It was such an easy collaboration with him. Sometimes, as a woman, you get nervous walking into rooms full of experienced men that they’ll just disregard your opinion. That’s happened, but with Sam, it’s a completely different experience. You feel so safe that you can even pitch your terrible ideas, and sometimes your terrible ideas contain the kernel of a good idea. You have to have that comfort. In one way or another, I’ve been working with or for him my entire career.

You mentioned during a 1917 panel that your first pass at the script had a lot more gristle to it. Can you talk at all about that?

I don’t know if I can even tell you what isn’t in the film, to be honest. The actual structure of the film has remained unchanged the whole way through. Sam told me his idea was to build the script around the one-shot technique. I turned up at his house two days later and we sat down at his kitchen table. He had the idea of messengers going across no man’s land to deliver vital information. What happens to them on that journey? We made a wishlist of what we wanted to see in a World War I movie, dream immersive scenario, and that came together in about four hours. That never changed. So there’s not a lot left out of the movie. I think what he toned down was any impulse to go over the top. We had to be careful about the arc of the story. This was an intricate push and pull.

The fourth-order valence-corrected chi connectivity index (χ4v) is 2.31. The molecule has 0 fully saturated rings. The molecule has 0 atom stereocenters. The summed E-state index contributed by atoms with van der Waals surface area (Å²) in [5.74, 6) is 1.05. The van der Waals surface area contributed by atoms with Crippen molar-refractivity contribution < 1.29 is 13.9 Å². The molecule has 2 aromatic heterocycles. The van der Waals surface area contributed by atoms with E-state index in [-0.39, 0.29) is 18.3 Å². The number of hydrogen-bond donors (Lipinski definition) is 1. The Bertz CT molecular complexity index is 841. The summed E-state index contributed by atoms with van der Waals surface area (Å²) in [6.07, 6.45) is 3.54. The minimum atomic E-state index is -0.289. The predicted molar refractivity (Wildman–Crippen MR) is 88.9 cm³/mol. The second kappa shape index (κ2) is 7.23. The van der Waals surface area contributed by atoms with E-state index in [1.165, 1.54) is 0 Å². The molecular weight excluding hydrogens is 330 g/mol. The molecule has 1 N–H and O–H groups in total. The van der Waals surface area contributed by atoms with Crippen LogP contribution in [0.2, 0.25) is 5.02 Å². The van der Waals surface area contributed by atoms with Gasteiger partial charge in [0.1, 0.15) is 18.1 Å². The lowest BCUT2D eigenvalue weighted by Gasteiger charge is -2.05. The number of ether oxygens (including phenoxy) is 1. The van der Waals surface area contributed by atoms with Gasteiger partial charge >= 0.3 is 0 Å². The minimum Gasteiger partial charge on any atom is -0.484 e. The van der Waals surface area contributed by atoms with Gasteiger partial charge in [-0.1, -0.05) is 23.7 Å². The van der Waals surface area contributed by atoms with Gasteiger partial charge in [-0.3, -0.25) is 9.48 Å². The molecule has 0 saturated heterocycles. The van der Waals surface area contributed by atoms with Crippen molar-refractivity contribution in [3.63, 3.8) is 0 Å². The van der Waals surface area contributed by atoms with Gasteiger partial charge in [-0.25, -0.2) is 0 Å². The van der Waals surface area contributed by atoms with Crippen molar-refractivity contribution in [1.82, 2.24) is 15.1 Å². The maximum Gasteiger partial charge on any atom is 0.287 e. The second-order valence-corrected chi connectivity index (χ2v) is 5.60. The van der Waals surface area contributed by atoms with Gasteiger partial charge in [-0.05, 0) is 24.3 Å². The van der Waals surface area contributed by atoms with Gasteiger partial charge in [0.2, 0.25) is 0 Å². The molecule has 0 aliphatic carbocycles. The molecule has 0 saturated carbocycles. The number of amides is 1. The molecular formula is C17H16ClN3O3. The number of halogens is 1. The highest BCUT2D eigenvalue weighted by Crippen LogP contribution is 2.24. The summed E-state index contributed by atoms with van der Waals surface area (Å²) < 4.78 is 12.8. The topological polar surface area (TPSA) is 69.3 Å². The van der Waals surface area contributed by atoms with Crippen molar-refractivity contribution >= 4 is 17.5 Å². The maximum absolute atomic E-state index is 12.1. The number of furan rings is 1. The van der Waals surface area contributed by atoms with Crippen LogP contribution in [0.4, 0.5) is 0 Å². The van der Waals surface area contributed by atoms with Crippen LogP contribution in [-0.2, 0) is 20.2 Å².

This script must have required lots of tiny adjustments, because the action on the page has to fill a precise amount of time on camera. Were you on set rejiggering writing during shooting?

Every day. I was in every rehearsal, at every set, on every location. I was with Sam in his garden, and we’d test how far we could walk while saying different dialogue. Lots of tinkering, fine-tuning. The editor, Lee Smith, is critically involved in the sense that he binds the film together, but there’s really no editing in the traditional sense of configuring a scene. What I mean will become more obvious in time. It’s like this: if a line didn’t work, if it wasn’t delivered right, doesn’t matter if that take’s perfect. That one’s going in the trash. There’s no fixing things when you’re working in long takes like this. You can’t cut around it!

a young soldier lifts his friend off the ground of a salty earth trench Universal Pictures

To what extent is the production about making peace with those imperfections? Is there such a thing as the perfect take?

There is, you’ve just got to get it. I’ve seen it, and when it happens, you know it. Sam and Roger Deakins, they’re not quite perfectionists, I’d say more that they strive for brilliance. They want the best version of everything. We could all feel that, and we adopted that. What makes Sam a singular director is that he has a clear idea of what a scene should be, but he’s not rigid about it. He’s open to new ideas. He’s a cool motherfucker.

Some artists talk about this idea of the “big break” that suddenly hits. Others say it’s more like an incremental thing that plays out over time — how have you experienced success?